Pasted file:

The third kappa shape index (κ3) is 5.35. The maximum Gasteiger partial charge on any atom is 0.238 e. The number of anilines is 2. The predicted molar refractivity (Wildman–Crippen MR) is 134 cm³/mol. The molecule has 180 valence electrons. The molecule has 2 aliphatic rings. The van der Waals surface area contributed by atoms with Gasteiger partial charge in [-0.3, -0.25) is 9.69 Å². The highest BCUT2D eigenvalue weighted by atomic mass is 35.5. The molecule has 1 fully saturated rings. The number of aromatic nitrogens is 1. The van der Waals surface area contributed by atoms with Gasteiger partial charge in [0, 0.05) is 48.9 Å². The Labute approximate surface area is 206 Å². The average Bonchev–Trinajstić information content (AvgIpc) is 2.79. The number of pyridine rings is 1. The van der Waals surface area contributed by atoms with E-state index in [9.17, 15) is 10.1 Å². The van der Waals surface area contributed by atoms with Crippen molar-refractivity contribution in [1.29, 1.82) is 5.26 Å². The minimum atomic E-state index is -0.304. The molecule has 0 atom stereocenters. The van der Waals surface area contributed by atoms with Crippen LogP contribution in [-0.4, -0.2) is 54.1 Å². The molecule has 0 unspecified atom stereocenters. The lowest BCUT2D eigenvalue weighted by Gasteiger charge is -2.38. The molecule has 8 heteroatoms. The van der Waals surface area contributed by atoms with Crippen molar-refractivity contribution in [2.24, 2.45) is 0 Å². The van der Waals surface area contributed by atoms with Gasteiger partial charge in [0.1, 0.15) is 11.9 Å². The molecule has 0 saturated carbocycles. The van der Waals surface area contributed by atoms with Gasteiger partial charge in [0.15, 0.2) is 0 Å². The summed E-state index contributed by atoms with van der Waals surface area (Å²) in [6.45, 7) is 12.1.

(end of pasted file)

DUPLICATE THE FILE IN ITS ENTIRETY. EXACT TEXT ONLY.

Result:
The third kappa shape index (κ3) is 5.35. The maximum Gasteiger partial charge on any atom is 0.238 e. The number of anilines is 2. The predicted molar refractivity (Wildman–Crippen MR) is 134 cm³/mol. The molecule has 180 valence electrons. The molecule has 2 aliphatic rings. The van der Waals surface area contributed by atoms with Gasteiger partial charge in [-0.3, -0.25) is 9.69 Å². The highest BCUT2D eigenvalue weighted by atomic mass is 35.5. The molecule has 1 fully saturated rings. The number of aromatic nitrogens is 1. The van der Waals surface area contributed by atoms with Gasteiger partial charge in [0, 0.05) is 48.9 Å². The Labute approximate surface area is 206 Å². The average Bonchev–Trinajstić information content (AvgIpc) is 2.79. The number of pyridine rings is 1. The van der Waals surface area contributed by atoms with E-state index in [9.17, 15) is 10.1 Å². The van der Waals surface area contributed by atoms with Crippen molar-refractivity contribution in [1.29, 1.82) is 5.26 Å². The minimum atomic E-state index is -0.304. The molecule has 0 atom stereocenters. The van der Waals surface area contributed by atoms with Crippen LogP contribution in [-0.4, -0.2) is 54.1 Å². The molecule has 0 unspecified atom stereocenters. The lowest BCUT2D eigenvalue weighted by Gasteiger charge is -2.38. The molecule has 8 heteroatoms. The van der Waals surface area contributed by atoms with Crippen molar-refractivity contribution in [2.24, 2.45) is 0 Å². The van der Waals surface area contributed by atoms with Gasteiger partial charge in [0.1, 0.15) is 11.9 Å². The molecule has 0 saturated carbocycles. The van der Waals surface area contributed by atoms with Gasteiger partial charge in [0.15, 0.2) is 0 Å². The summed E-state index contributed by atoms with van der Waals surface area (Å²) in [6.45, 7) is 12.1.